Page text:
These four issues feature Captain America and his fellow Avengers alongside the Fantastic Four, plus (supposedly) every other Marvel hero at the time in Marvel Super Hero Contest of Champions, the company’s very first miniseries (or “limited series” as they were called then).
In Fantastic Four #243, the Avengers find themselves in a mansion with no power, and Cap doesn’t have time your jokes, Janet!
(Can I just take a moment and say how nice it is to see John Byrne drawing Cap again?)
As they will soon learn, Terrax, herald of Galactus, separated the island Manhattan from Earth and is holding it hostage to compel the Fantastic Four to kill Galactus and free Terrax from his servitude. Terrax grows impatient and attacks Galactus himself, but the World-Eater makes quick work of his herald and then turns his attention to his next meal: the third planet from the sun. Reed tries to reason with him, but Galactus doubles down on his cold indifference until some of Reed’s friends show up.
Nice Capsplaining, but the Odinson is more than familiar with Galactus, having faced off with him many times, starting with Thor #161 (February 1969).
The Avengers Prime attack, but Reed interrupts with some… common sense?
Leave it to the Wasp to drive Galactus to ground by flying into his helmet and breaking the concentration he needed to hover, after which the heroes manage to defeat him—with the help of Doctor Strange, who forces Galactus to confront the thought of all the lives he’d ended.
(This is where Galactus falls in love with a vampire slayer, right?)
Now that he’s down, the next question is… what to do with him? As we saw, Johnny is willing to let him die, but Cap and Reed have other thoughts.
In Fantastic Four #244, Iron Man draws on a recent Avengers story to make a case for letting the Devourer of Worlds perish, but Cap counters with an argument that Reed will build on later when he’s put on trial for saving Galactus and allowing the consequent murder of entire global populations (in Fantastic Four #262).
It’s only touched on briefly here (and much more when Reed testifies in his trial), but speaking as a Fantastic Four fan, I’ve always found the moral status of Galactus an interesting one. If he is truly sentient—which, in this context, I take to mean conscious, self-aware, and autonomous—then it would seem he is responsible for his actions, which cannot be chalked up to survival instinct alone, and he can be judged good or evil based on them. Galactus is either a rational person or an irrational beast, with the former usually commanding more respect than the latter; it’s difficult to see how he can be both. (I’m sure I’ll have more to say about this when I finally write my book on the Fantastic Four!)
Tony does agree to fetch some of advanced tech from “his employer” to help save Galactus, with a jumpstart from Thor that goes too far, requiring Cap’s help (along with a gentle dig at his pal’s handiwork).
In the end, Galactus is saved, but I’ll let you read the rest of the story for yourself—as with all of Byrne’s FF run, it’s well worth it!
The cast of characters grows much larger in Marvel Super Hero Contest of Champions #1, beginning with an outdated Avengers line-up (due to the story originally being prepared to commemorate the 1980 Olympic games in Moscow, which the United States ended up withdrawing from).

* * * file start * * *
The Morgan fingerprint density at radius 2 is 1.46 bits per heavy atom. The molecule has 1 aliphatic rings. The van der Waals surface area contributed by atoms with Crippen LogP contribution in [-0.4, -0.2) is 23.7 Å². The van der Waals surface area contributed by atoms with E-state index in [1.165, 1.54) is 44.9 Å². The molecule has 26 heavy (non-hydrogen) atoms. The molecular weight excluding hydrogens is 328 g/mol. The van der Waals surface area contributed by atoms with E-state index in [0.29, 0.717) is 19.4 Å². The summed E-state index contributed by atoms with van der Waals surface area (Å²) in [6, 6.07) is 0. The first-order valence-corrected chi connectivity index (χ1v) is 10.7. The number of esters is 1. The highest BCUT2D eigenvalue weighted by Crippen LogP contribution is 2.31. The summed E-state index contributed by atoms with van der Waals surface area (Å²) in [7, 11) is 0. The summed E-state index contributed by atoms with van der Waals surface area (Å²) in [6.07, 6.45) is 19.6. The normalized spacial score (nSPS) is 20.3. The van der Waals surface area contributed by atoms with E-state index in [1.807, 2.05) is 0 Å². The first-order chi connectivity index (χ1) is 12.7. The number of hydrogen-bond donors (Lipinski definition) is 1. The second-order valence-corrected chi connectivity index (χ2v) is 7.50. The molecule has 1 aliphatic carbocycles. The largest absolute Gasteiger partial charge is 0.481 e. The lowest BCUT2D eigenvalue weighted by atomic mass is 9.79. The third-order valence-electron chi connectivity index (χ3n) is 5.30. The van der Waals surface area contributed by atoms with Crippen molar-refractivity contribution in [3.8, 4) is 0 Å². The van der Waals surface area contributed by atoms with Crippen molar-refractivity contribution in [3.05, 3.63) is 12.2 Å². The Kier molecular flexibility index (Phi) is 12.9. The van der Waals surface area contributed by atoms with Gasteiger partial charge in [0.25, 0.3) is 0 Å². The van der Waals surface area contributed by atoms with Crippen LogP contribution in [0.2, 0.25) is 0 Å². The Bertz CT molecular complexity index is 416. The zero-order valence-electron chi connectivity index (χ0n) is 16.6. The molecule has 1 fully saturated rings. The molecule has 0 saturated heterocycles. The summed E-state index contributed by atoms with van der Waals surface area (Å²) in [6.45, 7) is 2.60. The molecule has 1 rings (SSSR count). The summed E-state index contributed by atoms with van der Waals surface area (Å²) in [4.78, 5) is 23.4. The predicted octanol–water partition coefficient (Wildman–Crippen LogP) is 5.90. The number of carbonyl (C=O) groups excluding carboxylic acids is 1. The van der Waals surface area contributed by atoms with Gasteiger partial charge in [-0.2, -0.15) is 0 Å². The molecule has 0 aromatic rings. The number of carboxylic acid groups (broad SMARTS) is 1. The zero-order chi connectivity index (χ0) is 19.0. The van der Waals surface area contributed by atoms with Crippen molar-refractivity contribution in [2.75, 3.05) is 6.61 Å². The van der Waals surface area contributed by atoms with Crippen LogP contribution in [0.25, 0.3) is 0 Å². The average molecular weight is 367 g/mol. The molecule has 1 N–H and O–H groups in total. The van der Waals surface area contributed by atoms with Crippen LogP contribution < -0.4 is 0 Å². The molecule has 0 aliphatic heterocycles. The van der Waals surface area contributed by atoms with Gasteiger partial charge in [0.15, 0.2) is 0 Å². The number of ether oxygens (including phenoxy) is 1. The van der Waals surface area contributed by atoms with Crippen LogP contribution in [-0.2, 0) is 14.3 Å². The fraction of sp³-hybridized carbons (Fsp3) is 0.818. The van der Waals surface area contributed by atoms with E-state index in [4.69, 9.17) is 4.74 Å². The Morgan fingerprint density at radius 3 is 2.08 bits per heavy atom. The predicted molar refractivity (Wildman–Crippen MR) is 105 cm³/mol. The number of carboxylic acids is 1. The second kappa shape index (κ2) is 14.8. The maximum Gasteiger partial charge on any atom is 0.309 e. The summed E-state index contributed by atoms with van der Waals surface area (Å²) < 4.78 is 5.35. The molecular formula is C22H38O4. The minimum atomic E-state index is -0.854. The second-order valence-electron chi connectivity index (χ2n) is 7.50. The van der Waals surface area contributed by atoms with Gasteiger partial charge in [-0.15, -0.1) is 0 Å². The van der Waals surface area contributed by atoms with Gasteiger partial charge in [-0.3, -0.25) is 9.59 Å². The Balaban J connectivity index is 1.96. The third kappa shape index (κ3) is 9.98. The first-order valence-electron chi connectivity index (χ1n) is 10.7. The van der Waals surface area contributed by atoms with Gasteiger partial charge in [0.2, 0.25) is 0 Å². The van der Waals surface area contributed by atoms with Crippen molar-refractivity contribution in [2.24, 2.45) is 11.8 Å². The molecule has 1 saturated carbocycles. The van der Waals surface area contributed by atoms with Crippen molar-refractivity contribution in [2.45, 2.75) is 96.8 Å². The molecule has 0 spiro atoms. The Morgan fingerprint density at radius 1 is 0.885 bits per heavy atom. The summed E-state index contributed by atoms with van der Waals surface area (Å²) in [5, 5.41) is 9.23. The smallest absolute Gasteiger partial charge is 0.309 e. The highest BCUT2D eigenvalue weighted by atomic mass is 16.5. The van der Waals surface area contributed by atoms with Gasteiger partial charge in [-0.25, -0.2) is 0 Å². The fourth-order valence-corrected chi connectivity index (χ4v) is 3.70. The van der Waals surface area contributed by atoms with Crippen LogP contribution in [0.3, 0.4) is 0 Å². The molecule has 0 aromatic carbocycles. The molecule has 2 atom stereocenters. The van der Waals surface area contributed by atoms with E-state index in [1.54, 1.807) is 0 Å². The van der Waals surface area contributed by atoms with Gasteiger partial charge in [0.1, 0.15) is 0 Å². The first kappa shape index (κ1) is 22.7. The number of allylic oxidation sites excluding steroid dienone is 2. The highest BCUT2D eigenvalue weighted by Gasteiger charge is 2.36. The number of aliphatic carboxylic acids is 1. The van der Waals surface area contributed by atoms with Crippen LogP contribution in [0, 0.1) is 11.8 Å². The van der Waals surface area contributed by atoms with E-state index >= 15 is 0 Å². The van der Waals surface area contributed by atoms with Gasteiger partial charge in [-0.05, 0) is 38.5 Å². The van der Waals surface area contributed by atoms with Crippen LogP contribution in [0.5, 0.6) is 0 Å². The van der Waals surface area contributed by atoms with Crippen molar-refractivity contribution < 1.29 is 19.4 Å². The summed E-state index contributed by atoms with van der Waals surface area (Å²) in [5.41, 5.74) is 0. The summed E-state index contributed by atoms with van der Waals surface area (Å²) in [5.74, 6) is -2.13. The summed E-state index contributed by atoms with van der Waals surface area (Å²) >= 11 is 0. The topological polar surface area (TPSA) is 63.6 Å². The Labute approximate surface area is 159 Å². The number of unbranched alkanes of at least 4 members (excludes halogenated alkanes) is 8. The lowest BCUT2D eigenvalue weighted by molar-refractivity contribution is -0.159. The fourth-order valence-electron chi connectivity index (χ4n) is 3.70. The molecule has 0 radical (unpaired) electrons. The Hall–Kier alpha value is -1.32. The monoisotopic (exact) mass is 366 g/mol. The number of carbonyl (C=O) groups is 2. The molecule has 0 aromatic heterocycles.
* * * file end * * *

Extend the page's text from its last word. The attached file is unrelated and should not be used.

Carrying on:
The Avengers’ own games hardly begin before they’re absconded by a flash of light…
…as is every other hero in the Marvel Universe, resulting in a double-page spread that has been replicated in many a line-wide event book, including Marvel’s Secret Wars and DC’s Crisis on Infinite Earths.
(Hey Matt, what are you looking at?)
Below we see what may have been the first observed “meeting” of the Illuminati, the secret brain trust that first appeared officially in New Avengers #7 (July 2005) but were established to have operated behind the scenes since the end of the Kree-Skrull War (in Avengers #97).
Long story short: Similar to the Avengers/Defenders War, the heroes here were gathered by the Grandmaster and a mysterious hooded opponent to do battle for them and retrieve mystic objects. More important… look who gets picked first, albeit not for the best reason!
There are four separate battles over the the next two issues, and Cap is in the final battle, in issue #3. (If you don’t recognize Shamrock, Collective Man, or Blitzkreig, don’t worry—they’re three of six international heroes introduced in this series, mostly never to be seen again.)
Cap acquaints himself with his teammates, for all it’s worth.
He ends up fighting Shamrock—and in case you couldn’t guess where she’s from, she’ll tell you. (Cap might have mentioned his own Irish heritage, had it been established yet. He does get a point for the classic film reference, though.)
She’s not just making a cultural reference: She does have luck powers…
…which save her life and allow her to evade the… ahem… handsome hero chasing her.
Cap finds the mystical object they’re all after, but Shamrock gets there first.
Funny story: As the issues clearly show, the teams of the Grandmaster and his mysterious opponent each won two matches, but as you can see above, the Grandmaster was declared the winner, 3-1. (Counting is hard!)
Marvel Super Hero Contest of Champions #1, June 1982: Mark Gruenwald, Steven Grant, and Bill Mantlo (writers), John Romita, Jr. (pencils), Pablo Marcos (inks), Michele Wolfman (colors), Joe Rosen (letters). (More details at Marvel Database.)
Marvel Super Hero Contest of Champions #3, August 1982: Mark Gruenwald (writer), John Romita, Jr. (pencils), Pablo Marcos (inks), Don Warfield and Carl Gafford (colors), Joe Rosen (letters). (More details at Marvel Database.)
Collected in: Avengers: The Contest.